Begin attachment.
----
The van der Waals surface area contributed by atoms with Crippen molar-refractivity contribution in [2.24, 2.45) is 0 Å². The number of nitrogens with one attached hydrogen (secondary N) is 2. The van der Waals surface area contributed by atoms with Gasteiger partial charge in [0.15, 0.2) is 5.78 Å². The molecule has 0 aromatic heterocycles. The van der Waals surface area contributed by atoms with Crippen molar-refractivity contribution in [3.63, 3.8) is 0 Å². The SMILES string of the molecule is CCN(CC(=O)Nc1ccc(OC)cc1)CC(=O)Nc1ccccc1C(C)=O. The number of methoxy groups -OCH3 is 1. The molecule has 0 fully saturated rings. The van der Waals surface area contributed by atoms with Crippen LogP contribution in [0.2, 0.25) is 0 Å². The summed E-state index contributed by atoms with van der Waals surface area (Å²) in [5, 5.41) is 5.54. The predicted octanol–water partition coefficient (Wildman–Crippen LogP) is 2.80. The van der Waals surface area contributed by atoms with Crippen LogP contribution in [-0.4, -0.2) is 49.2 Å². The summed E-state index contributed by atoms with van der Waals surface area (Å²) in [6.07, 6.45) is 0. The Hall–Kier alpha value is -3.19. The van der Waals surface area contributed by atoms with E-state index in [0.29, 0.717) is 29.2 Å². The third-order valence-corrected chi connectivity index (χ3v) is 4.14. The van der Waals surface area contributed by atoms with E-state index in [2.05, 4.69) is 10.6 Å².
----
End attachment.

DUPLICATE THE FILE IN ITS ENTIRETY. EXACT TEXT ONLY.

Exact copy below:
The van der Waals surface area contributed by atoms with Crippen molar-refractivity contribution in [2.24, 2.45) is 0 Å². The number of nitrogens with one attached hydrogen (secondary N) is 2. The van der Waals surface area contributed by atoms with Gasteiger partial charge in [0.15, 0.2) is 5.78 Å². The molecule has 0 aromatic heterocycles. The van der Waals surface area contributed by atoms with Crippen molar-refractivity contribution in [3.63, 3.8) is 0 Å². The SMILES string of the molecule is CCN(CC(=O)Nc1ccc(OC)cc1)CC(=O)Nc1ccccc1C(C)=O. The number of methoxy groups -OCH3 is 1. The molecule has 0 fully saturated rings. The van der Waals surface area contributed by atoms with Crippen LogP contribution in [0.2, 0.25) is 0 Å². The summed E-state index contributed by atoms with van der Waals surface area (Å²) in [5, 5.41) is 5.54. The predicted octanol–water partition coefficient (Wildman–Crippen LogP) is 2.80. The van der Waals surface area contributed by atoms with Crippen LogP contribution in [-0.4, -0.2) is 49.2 Å². The summed E-state index contributed by atoms with van der Waals surface area (Å²) in [6.07, 6.45) is 0. The Hall–Kier alpha value is -3.19. The van der Waals surface area contributed by atoms with E-state index in [0.29, 0.717) is 29.2 Å². The third-order valence-corrected chi connectivity index (χ3v) is 4.14. The van der Waals surface area contributed by atoms with E-state index in [2.05, 4.69) is 10.6 Å².